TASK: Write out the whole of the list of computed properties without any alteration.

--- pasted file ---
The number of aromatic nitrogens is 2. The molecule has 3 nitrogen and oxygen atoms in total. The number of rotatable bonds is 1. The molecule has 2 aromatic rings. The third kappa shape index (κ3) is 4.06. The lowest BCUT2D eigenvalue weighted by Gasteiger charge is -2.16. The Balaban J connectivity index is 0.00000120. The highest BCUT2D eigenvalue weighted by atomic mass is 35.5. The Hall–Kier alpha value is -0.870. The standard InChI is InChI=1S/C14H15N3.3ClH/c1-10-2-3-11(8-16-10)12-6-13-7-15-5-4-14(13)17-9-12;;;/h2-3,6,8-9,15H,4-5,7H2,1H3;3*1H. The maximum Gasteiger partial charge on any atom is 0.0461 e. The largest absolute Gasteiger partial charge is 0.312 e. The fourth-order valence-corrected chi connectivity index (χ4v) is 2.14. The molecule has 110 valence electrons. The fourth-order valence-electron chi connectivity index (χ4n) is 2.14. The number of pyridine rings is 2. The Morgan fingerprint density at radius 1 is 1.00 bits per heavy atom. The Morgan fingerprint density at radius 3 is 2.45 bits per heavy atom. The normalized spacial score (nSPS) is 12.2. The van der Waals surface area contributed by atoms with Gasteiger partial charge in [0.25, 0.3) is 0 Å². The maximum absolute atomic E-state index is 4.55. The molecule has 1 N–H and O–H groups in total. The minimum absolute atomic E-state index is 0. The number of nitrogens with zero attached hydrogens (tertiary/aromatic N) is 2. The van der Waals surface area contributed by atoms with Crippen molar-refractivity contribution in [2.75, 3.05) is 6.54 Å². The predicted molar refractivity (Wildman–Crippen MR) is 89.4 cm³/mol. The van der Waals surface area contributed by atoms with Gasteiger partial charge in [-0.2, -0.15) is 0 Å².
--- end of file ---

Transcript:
The number of aromatic nitrogens is 2. The molecule has 3 nitrogen and oxygen atoms in total. The number of rotatable bonds is 1. The molecule has 2 aromatic rings. The third kappa shape index (κ3) is 4.06. The lowest BCUT2D eigenvalue weighted by Gasteiger charge is -2.16. The Balaban J connectivity index is 0.00000120. The highest BCUT2D eigenvalue weighted by atomic mass is 35.5. The Hall–Kier alpha value is -0.870. The standard InChI is InChI=1S/C14H15N3.3ClH/c1-10-2-3-11(8-16-10)12-6-13-7-15-5-4-14(13)17-9-12;;;/h2-3,6,8-9,15H,4-5,7H2,1H3;3*1H. The maximum Gasteiger partial charge on any atom is 0.0461 e. The largest absolute Gasteiger partial charge is 0.312 e. The fourth-order valence-corrected chi connectivity index (χ4v) is 2.14. The molecule has 110 valence electrons. The fourth-order valence-electron chi connectivity index (χ4n) is 2.14. The number of pyridine rings is 2. The Morgan fingerprint density at radius 1 is 1.00 bits per heavy atom. The Morgan fingerprint density at radius 3 is 2.45 bits per heavy atom. The normalized spacial score (nSPS) is 12.2. The van der Waals surface area contributed by atoms with Gasteiger partial charge in [0.25, 0.3) is 0 Å². The maximum absolute atomic E-state index is 4.55. The molecule has 1 N–H and O–H groups in total. The minimum absolute atomic E-state index is 0. The number of nitrogens with zero attached hydrogens (tertiary/aromatic N) is 2. The van der Waals surface area contributed by atoms with Crippen molar-refractivity contribution in [2.75, 3.05) is 6.54 Å². The predicted molar refractivity (Wildman–Crippen MR) is 89.4 cm³/mol. The van der Waals surface area contributed by atoms with Gasteiger partial charge in [-0.2, -0.15) is 0 Å².